Robert Kubica: Ex-F1 driver to test again for Renault

By Andrew BensonChief F1 writer
Robert Kubica
Robert Kubica raced 76 times in F1 for Sauber & Renault between 2006-10

Robert Kubica is to test again for Renault as he and the team explore whether he could make a comeback to Formula 1 from life-changing injuries.

The 32-year-old Pole has only partial movement in his right arm after a crash in a rally car in February 2011, since when he has not raced on a circuit.

However, he and Renault have maintained contact after an impressive first test back in an F1 car in Valencia in June.

A further test has been scheduled but Renault would not reveal details.

"There is nothing from us whatsoever," a spokesman said when asked about the date and location.

Kubica was faster when he drove at Valencia in a 2012 car than Renault's reserve driver Sergey Sirotkin.

And insiders say he has since driven the team's simulator and been as quick in it as lead driver Nico Hulkenberg, although this is not necessarily an accurate measurement of his on-track potential.

Senior figures are excited about the potential for a return, a source said, but still sceptical of Kubica's ability to make a full comeback to F1 because of the restrictions imposed upon him by his arm injury.

However, while a return is not close to happening, it is closer than it was before Kubica drove in Valencia last month.

His F1 career appeared to be over when he suffered multiple fractures and a partially severed right arm in the February 2011 crash, which happened a few weeks before he was due to start his second season with Renault.

Kubica had previously driven for BMW Sauber, winning the 2008 Canadian Grand Prix, and was considered one of the sport's brightest talents - rated by some in a similar bracket to multiple world champions Fernando Alonso, Lewis Hamilton and Sebastian Vettel.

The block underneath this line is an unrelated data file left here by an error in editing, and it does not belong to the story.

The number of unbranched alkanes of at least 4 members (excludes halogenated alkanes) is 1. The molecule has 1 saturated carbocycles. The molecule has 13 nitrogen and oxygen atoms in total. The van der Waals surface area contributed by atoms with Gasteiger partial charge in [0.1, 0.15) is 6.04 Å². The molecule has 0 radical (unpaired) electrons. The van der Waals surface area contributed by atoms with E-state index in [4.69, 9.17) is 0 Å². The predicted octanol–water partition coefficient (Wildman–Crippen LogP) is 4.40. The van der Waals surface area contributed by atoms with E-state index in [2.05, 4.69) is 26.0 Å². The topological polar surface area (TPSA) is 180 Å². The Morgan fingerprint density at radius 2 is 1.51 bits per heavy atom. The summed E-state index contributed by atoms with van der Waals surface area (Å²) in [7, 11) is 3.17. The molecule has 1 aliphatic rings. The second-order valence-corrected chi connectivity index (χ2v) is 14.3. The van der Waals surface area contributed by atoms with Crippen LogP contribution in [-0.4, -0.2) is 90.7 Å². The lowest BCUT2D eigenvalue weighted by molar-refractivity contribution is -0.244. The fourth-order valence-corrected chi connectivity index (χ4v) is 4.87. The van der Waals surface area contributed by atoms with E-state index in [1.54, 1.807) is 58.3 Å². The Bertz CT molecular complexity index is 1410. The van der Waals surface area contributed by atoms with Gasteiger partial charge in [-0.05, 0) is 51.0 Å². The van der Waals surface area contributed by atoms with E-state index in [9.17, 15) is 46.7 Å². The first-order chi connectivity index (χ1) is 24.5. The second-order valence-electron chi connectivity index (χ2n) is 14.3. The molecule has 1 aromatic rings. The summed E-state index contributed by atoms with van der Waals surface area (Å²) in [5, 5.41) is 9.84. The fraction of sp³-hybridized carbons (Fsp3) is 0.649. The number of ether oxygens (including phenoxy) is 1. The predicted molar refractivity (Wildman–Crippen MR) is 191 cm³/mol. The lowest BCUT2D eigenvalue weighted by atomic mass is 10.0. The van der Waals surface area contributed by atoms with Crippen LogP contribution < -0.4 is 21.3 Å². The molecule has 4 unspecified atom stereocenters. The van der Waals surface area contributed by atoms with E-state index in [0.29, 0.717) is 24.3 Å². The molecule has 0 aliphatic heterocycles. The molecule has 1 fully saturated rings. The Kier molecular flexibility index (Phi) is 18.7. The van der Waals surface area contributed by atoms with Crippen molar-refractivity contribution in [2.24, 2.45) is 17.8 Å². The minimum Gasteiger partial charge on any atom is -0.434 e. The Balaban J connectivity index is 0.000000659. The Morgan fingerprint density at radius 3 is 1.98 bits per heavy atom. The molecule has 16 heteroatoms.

Kubica's first F1 win

Kubica drove a Renault 2012 F1 car in a demonstration run at the Goodwood Festival of Speed on Sunday and told Sky Sports: "I know I can do pretty well behind the wheel of an F1 car already after one day of testing. So more can come from me.

"It is a good feeling. It is something I was not expecting, to deliver so good straight away.

"This gives me, not confidence, because I knew as a drive the skills are there, but a relief that can do it physically, that I can make the job.

"I still know there is a long way to go and I need to do it step by step. If I have an opportunity, I will try to do my best. If not, I will search for something else. It has been a long time away from the circuit.

"When you get to an F1 car and after one lap you see the pace is there, it is special emotions and I miss it so much. I am enjoying the moment because I have been through difficult days - but I could never believe I could be in this position four or five months ago."

Kubica talked to the BBC in 2013 about chasing an 'impossible' F1 dream

Because of Kubica's physical restrictions, Renault need to change the cockpit controls so that all the control buttons are on the left-hand side of the steering wheel and adapt the gearshift so that up and down shifts are both handled by the left-hand steering wheel paddle.

However, Kubica has yet to drive a 2017-spec car, which are faster and more physical than the one he has tested so far, and there are still question marks over his ability to operate an F1 car in all corners - tight left-handers are the main concern because of the restricted movement in his right arm.

Renault's links with Kubica come as the future of Briton Jolyon Palmer, their second driver, is in doubt.

Palmer has had a difficult first eight races of the season and the team have been considering replacing him for the second half of the year.

However, no decision has yet been taken and the team insist their focus is on helping Palmer deliver the results they expect.

Renault managing director Cyril Abiteboul said at the last race in Azerbaijan: "He has a contract with us. We are completely committed to helping him get through the period, which is a tough period, that's obvious.

"He has no ultimatum, but having said that he has to deliver, like every single member of the team."


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